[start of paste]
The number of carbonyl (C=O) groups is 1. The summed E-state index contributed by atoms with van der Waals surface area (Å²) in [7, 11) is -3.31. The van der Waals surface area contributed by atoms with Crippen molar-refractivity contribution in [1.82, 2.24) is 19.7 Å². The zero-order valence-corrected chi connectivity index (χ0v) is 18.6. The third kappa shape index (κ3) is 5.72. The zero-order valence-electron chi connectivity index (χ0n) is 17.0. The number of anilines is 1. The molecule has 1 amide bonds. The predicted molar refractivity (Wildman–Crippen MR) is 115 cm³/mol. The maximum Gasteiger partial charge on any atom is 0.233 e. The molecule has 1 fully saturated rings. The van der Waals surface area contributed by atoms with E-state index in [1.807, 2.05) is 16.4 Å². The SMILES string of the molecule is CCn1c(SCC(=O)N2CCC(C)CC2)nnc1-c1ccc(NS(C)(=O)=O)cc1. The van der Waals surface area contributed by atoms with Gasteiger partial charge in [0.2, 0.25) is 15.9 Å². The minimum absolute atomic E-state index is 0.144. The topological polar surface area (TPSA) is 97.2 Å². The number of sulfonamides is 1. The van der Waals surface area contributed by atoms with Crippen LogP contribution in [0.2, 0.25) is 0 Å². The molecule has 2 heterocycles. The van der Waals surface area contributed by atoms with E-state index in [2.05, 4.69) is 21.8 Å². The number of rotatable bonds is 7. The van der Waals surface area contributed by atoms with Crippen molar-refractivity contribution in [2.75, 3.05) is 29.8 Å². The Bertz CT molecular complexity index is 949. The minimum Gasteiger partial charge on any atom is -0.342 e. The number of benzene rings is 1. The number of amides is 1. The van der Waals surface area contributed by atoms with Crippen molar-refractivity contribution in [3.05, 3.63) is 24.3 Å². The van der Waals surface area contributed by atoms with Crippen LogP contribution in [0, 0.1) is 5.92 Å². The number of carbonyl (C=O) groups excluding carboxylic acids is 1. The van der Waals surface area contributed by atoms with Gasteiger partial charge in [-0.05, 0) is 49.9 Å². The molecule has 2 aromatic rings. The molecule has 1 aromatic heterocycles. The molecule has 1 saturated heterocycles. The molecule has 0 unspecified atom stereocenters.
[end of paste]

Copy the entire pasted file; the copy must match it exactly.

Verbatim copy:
The number of carbonyl (C=O) groups is 1. The summed E-state index contributed by atoms with van der Waals surface area (Å²) in [7, 11) is -3.31. The van der Waals surface area contributed by atoms with Crippen molar-refractivity contribution in [1.82, 2.24) is 19.7 Å². The zero-order valence-corrected chi connectivity index (χ0v) is 18.6. The third kappa shape index (κ3) is 5.72. The zero-order valence-electron chi connectivity index (χ0n) is 17.0. The number of anilines is 1. The molecule has 1 amide bonds. The predicted molar refractivity (Wildman–Crippen MR) is 115 cm³/mol. The maximum Gasteiger partial charge on any atom is 0.233 e. The molecule has 1 fully saturated rings. The van der Waals surface area contributed by atoms with E-state index in [1.807, 2.05) is 16.4 Å². The SMILES string of the molecule is CCn1c(SCC(=O)N2CCC(C)CC2)nnc1-c1ccc(NS(C)(=O)=O)cc1. The van der Waals surface area contributed by atoms with Gasteiger partial charge in [0.2, 0.25) is 15.9 Å². The minimum absolute atomic E-state index is 0.144. The topological polar surface area (TPSA) is 97.2 Å². The number of sulfonamides is 1. The van der Waals surface area contributed by atoms with Crippen LogP contribution in [0.2, 0.25) is 0 Å². The molecule has 2 heterocycles. The van der Waals surface area contributed by atoms with E-state index in [2.05, 4.69) is 21.8 Å². The number of rotatable bonds is 7. The van der Waals surface area contributed by atoms with Crippen molar-refractivity contribution in [2.75, 3.05) is 29.8 Å². The Bertz CT molecular complexity index is 949. The minimum Gasteiger partial charge on any atom is -0.342 e. The number of benzene rings is 1. The number of amides is 1. The van der Waals surface area contributed by atoms with Crippen molar-refractivity contribution in [3.05, 3.63) is 24.3 Å². The van der Waals surface area contributed by atoms with Crippen LogP contribution in [0, 0.1) is 5.92 Å². The number of carbonyl (C=O) groups excluding carboxylic acids is 1. The van der Waals surface area contributed by atoms with Gasteiger partial charge in [-0.05, 0) is 49.9 Å². The molecule has 2 aromatic rings. The molecule has 1 aromatic heterocycles. The molecule has 1 saturated heterocycles. The molecule has 0 unspecified atom stereocenters.